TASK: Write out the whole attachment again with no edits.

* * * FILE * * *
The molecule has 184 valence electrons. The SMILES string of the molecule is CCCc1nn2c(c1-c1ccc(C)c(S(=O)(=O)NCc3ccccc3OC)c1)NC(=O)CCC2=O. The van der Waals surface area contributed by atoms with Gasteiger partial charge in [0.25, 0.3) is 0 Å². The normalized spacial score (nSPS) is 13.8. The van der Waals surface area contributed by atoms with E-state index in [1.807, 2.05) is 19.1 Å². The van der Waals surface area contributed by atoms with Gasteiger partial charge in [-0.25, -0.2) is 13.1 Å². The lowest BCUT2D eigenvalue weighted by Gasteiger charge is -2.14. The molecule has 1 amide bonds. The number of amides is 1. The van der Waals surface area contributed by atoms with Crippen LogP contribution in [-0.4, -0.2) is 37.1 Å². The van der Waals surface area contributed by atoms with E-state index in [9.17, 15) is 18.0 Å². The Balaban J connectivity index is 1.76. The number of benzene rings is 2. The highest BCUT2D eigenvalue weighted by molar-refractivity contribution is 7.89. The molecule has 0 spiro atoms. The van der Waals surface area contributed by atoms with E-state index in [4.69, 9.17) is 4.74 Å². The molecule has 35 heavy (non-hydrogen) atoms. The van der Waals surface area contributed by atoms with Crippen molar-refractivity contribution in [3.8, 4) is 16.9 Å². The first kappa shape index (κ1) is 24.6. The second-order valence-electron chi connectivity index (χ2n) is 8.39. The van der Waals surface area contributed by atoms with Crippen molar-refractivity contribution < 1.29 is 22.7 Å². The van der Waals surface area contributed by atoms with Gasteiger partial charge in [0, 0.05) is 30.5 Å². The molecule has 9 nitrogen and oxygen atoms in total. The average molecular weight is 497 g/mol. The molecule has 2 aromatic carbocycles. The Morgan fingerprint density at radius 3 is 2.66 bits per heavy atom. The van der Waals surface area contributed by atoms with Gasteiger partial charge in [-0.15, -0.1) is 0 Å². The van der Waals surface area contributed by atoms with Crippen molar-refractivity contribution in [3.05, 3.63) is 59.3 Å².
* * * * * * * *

The molecule has 184 valence electrons. The SMILES string of the molecule is CCCc1nn2c(c1-c1ccc(C)c(S(=O)(=O)NCc3ccccc3OC)c1)NC(=O)CCC2=O. The van der Waals surface area contributed by atoms with Gasteiger partial charge in [0.25, 0.3) is 0 Å². The normalized spacial score (nSPS) is 13.8. The van der Waals surface area contributed by atoms with E-state index in [1.807, 2.05) is 19.1 Å². The van der Waals surface area contributed by atoms with Gasteiger partial charge in [-0.25, -0.2) is 13.1 Å². The lowest BCUT2D eigenvalue weighted by Gasteiger charge is -2.14. The molecule has 1 amide bonds. The number of amides is 1. The van der Waals surface area contributed by atoms with Crippen LogP contribution in [-0.4, -0.2) is 37.1 Å². The van der Waals surface area contributed by atoms with E-state index in [9.17, 15) is 18.0 Å². The Balaban J connectivity index is 1.76. The number of benzene rings is 2. The highest BCUT2D eigenvalue weighted by molar-refractivity contribution is 7.89. The molecule has 0 spiro atoms. The van der Waals surface area contributed by atoms with E-state index in [4.69, 9.17) is 4.74 Å². The molecule has 35 heavy (non-hydrogen) atoms. The van der Waals surface area contributed by atoms with Crippen molar-refractivity contribution in [3.8, 4) is 16.9 Å². The first kappa shape index (κ1) is 24.6. The second-order valence-electron chi connectivity index (χ2n) is 8.39. The van der Waals surface area contributed by atoms with Crippen molar-refractivity contribution < 1.29 is 22.7 Å². The van der Waals surface area contributed by atoms with Gasteiger partial charge in [0, 0.05) is 30.5 Å². The molecule has 9 nitrogen and oxygen atoms in total. The average molecular weight is 497 g/mol. The molecule has 2 aromatic carbocycles. The Morgan fingerprint density at radius 3 is 2.66 bits per heavy atom. The van der Waals surface area contributed by atoms with Gasteiger partial charge in [-0.15, -0.1) is 0 Å². The van der Waals surface area contributed by atoms with Crippen molar-refractivity contribution in [3.05, 3.63) is 59.3 Å².